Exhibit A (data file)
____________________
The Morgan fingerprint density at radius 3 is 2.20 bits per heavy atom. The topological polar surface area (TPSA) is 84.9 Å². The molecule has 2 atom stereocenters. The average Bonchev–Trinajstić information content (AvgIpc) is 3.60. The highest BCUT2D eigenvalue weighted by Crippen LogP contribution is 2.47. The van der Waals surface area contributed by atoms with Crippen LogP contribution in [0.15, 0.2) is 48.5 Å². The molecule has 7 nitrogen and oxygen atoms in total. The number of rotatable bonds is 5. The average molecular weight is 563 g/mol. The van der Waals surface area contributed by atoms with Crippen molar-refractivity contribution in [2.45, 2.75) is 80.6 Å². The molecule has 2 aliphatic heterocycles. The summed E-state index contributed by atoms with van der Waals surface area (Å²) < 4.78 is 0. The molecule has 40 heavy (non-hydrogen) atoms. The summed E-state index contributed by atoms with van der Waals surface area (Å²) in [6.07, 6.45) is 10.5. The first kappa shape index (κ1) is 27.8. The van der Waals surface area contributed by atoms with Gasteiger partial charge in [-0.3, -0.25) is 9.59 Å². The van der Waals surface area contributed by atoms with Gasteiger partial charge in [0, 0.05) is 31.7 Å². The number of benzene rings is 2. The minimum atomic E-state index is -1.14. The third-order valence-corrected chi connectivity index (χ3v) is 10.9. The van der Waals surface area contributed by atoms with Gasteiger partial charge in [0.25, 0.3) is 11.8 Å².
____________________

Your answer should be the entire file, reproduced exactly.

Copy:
The Morgan fingerprint density at radius 3 is 2.20 bits per heavy atom. The topological polar surface area (TPSA) is 84.9 Å². The molecule has 2 atom stereocenters. The average Bonchev–Trinajstić information content (AvgIpc) is 3.60. The highest BCUT2D eigenvalue weighted by Crippen LogP contribution is 2.47. The van der Waals surface area contributed by atoms with Crippen LogP contribution in [0.15, 0.2) is 48.5 Å². The molecule has 7 nitrogen and oxygen atoms in total. The number of rotatable bonds is 5. The average molecular weight is 563 g/mol. The van der Waals surface area contributed by atoms with Crippen molar-refractivity contribution in [2.45, 2.75) is 80.6 Å². The molecule has 2 aliphatic heterocycles. The summed E-state index contributed by atoms with van der Waals surface area (Å²) < 4.78 is 0. The molecule has 40 heavy (non-hydrogen) atoms. The summed E-state index contributed by atoms with van der Waals surface area (Å²) in [6.07, 6.45) is 10.5. The first kappa shape index (κ1) is 27.8. The van der Waals surface area contributed by atoms with Gasteiger partial charge in [-0.3, -0.25) is 9.59 Å². The van der Waals surface area contributed by atoms with Gasteiger partial charge in [0, 0.05) is 31.7 Å². The number of benzene rings is 2. The minimum atomic E-state index is -1.14. The third-order valence-corrected chi connectivity index (χ3v) is 10.9. The van der Waals surface area contributed by atoms with Gasteiger partial charge in [0.25, 0.3) is 11.8 Å².